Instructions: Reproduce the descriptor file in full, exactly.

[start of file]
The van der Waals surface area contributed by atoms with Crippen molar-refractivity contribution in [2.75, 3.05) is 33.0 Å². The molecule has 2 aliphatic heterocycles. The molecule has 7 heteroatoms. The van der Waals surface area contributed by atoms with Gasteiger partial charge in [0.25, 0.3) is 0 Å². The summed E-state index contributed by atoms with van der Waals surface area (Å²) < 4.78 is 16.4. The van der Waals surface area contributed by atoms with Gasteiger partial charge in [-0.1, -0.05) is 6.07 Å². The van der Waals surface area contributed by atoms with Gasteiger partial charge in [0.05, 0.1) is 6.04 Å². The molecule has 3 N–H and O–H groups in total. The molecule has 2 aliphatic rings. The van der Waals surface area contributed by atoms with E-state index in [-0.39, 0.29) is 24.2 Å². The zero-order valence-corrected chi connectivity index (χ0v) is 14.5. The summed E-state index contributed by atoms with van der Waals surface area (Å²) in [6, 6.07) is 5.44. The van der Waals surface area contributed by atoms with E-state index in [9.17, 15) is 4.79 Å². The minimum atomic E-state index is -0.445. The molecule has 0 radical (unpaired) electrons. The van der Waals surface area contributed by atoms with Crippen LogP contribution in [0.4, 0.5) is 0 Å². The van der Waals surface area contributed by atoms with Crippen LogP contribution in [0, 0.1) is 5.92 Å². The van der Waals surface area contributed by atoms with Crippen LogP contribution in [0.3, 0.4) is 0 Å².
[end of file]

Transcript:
The van der Waals surface area contributed by atoms with Crippen molar-refractivity contribution in [2.75, 3.05) is 33.0 Å². The molecule has 2 aliphatic heterocycles. The molecule has 7 heteroatoms. The van der Waals surface area contributed by atoms with Gasteiger partial charge in [0.25, 0.3) is 0 Å². The summed E-state index contributed by atoms with van der Waals surface area (Å²) < 4.78 is 16.4. The van der Waals surface area contributed by atoms with Gasteiger partial charge in [-0.1, -0.05) is 6.07 Å². The van der Waals surface area contributed by atoms with Gasteiger partial charge in [0.05, 0.1) is 6.04 Å². The molecule has 3 N–H and O–H groups in total. The molecule has 2 aliphatic rings. The van der Waals surface area contributed by atoms with E-state index in [-0.39, 0.29) is 24.2 Å². The zero-order valence-corrected chi connectivity index (χ0v) is 14.5. The summed E-state index contributed by atoms with van der Waals surface area (Å²) in [6, 6.07) is 5.44. The van der Waals surface area contributed by atoms with E-state index in [9.17, 15) is 4.79 Å². The minimum atomic E-state index is -0.445. The molecule has 0 radical (unpaired) electrons. The van der Waals surface area contributed by atoms with Crippen LogP contribution in [0.4, 0.5) is 0 Å². The van der Waals surface area contributed by atoms with Crippen LogP contribution in [0, 0.1) is 5.92 Å². The van der Waals surface area contributed by atoms with Crippen LogP contribution in [0.3, 0.4) is 0 Å².